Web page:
It seems to me that you are showing a level of cultural entitlement and demand that you abjure as hateful when it comes from others.

  4. 104
    RonF says:

    RonF, do you truly equate discrimination as defined as “unfair treatment of a person or group on the basis of prejudice ” with discriminating as defined by “showing or indicating careful judgment and discernment especially in matters of taste “?

    No. But then, I also don’t automatically equate making a choice of who will provide the proper moral leadership for one’s children based on their sexual behavior with “unfair treatment of a person or group on the basis of prejudice”.

    “But how can you defend a group that acknowledges that it discriminates based sexual orientation or religion, or the lack of religion ? What are you teaching these young men in the BSA?”

    What these young men are being taught is that a) there are proper modes of sexual behavior, and those who do not follow those modes should not be leaders, and b) that moral codes should be based on a belief in some kind of supernatural force that holds us accountable for our actions in life.

    “It seems to me you are teaching them they are better than other folks. It seems to me that you (the BSA, not you in particular, though perhaps by participating you are..) are teaching a whole generation of young men that some groups are OK, but some are not. And that is OK to treat those other groups differently and to exclude them. And that is just wrong.”

    It seems to me that what we are teaching these young men and women is that certain modes of behavior are better than others; that some are fit as examples to emulate and others are not. Behaviors like “trustworthy, loyal, helpful, friendly, …” etc. are such. We are teaching them to emulate the good behaviors and avoid the bad ones and the people who exhibit them. That’s not wrong. That’s right. In fact, that’s essential.

    Let’s say that a married woman was a Scout leader, and became openly involved in an adulterous affair. She doesn’t try to hide it, everyone knows about it. Should she be a leader for Scouts? It would not be surprising that the parents and unit committee of most units would say “No.” She is breaking a moral code and is exhibiting behavior that the children should not emulate.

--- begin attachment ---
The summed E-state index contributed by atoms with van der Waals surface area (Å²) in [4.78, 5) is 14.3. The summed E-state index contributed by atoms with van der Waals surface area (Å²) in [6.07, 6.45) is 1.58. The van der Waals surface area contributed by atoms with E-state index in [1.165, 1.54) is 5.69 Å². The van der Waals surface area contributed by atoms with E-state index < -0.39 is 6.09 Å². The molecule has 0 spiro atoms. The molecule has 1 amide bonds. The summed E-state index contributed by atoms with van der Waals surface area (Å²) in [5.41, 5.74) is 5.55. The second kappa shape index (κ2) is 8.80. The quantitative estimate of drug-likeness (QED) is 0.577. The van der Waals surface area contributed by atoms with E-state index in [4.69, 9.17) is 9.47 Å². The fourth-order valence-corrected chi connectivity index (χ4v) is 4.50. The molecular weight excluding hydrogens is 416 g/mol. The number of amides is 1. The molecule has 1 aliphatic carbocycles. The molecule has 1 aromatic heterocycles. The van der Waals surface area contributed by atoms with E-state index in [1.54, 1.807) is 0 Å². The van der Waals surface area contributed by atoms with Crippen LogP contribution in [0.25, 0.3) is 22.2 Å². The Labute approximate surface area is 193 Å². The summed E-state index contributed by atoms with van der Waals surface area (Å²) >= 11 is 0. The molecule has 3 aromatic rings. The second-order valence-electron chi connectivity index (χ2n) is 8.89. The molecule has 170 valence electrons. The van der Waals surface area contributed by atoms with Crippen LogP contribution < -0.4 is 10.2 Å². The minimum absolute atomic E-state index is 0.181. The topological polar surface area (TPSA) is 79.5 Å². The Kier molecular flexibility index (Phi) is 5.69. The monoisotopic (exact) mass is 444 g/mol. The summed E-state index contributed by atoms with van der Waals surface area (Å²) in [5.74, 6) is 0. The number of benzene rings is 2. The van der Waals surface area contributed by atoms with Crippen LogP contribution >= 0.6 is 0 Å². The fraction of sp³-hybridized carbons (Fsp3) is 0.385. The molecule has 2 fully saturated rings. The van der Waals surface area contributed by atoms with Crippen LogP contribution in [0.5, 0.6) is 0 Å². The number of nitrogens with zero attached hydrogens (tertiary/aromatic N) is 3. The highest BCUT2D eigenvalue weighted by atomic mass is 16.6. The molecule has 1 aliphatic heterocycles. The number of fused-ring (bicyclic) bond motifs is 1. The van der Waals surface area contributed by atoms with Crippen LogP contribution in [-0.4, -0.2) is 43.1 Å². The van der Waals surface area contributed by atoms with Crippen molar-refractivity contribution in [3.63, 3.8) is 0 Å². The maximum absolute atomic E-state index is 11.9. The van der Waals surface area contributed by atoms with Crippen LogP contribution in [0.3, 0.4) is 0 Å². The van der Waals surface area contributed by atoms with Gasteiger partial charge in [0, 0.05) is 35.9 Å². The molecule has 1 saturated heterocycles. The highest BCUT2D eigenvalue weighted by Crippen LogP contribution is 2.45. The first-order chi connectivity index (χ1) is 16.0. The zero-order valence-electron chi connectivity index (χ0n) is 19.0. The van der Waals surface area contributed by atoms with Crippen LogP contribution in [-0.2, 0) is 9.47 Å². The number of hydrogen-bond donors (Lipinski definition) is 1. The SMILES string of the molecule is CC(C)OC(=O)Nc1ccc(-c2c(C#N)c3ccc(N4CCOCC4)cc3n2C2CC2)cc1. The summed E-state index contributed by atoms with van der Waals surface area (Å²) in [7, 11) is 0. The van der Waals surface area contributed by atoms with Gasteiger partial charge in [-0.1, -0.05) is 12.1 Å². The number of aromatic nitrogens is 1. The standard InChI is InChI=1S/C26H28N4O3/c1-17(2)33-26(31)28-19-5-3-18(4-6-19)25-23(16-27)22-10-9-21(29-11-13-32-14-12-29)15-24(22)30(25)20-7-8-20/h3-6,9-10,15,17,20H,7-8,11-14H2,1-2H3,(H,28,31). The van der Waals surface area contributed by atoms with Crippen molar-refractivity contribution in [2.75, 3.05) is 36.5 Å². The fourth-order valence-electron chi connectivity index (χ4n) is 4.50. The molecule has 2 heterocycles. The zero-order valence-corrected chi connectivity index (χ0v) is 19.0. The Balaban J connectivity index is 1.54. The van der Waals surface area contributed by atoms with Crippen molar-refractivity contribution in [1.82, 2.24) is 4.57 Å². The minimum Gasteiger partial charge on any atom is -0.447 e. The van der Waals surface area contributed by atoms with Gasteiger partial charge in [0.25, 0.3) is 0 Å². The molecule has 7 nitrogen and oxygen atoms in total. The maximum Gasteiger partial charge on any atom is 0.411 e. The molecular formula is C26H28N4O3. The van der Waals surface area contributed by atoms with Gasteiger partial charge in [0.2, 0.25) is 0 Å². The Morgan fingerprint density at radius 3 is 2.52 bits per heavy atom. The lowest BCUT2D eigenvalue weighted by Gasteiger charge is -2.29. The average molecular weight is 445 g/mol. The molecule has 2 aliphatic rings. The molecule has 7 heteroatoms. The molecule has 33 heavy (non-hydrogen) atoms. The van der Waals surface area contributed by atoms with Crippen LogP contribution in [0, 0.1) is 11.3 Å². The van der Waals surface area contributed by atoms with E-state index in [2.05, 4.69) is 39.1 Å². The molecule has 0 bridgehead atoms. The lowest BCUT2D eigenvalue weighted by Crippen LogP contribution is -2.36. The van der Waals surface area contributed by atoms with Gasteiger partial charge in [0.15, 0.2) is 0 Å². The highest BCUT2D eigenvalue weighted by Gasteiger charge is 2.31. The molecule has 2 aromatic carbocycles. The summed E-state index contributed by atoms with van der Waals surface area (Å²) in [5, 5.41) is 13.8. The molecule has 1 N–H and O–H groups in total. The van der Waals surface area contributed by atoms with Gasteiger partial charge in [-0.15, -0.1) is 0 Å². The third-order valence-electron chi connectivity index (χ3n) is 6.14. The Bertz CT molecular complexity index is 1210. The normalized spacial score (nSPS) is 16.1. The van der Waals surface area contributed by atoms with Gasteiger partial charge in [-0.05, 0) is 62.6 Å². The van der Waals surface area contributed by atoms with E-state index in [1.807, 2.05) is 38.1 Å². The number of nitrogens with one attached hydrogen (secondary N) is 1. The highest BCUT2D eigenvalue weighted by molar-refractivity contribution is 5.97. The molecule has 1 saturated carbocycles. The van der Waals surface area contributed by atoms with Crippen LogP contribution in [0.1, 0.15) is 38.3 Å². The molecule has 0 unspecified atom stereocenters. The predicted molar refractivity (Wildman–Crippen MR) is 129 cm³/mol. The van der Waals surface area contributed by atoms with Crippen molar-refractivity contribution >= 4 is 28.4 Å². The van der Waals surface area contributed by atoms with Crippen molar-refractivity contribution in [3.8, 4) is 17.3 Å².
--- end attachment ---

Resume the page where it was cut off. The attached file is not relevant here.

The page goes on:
Now, you will doubtless object to the equating of adultery with homosexual behavior. Fair enough. That’s why I favor “local option”, where the units get to choose whether those two kinds of things should or should not be equated. But a viewpoint that does equate the two is not just blind predjudice; it’s a legitimate viewpoint that has to be respected by law just as much as the one that does not equate the two when it comes to the public sphere.

  5. 105
    VK says:

    What these young men are being taught is that a) there are proper modes of sexual behavior, and those who do not follow those modes should not be leaders, and b) that moral codes should be based on a belief in some kind of supernatural force that holds us accountable for our actions in life

    Ah, the value of pushing properganda at the young.

  6. 106
    RonF says:

    Ah, the value of pushing properganda at the young.

    Was the mispelling inadvertent, or am I missing a point?

    So you think that teaching children that some behaviors are good and that others are bad; that there is such a thing as a good moral code; and that they should strive to emulate good behavior and avoid bad behavior is propaganda? Me, I call it responsible parenting. All behaviors are not equal. All moral codes are not equal.

  7. 107
    Ampersand says:

    I certainly don’t object to teaching children that some behaviors are good and others are bad. The debate is over the specifics of what is taught, not the general idea of teaching good from bad.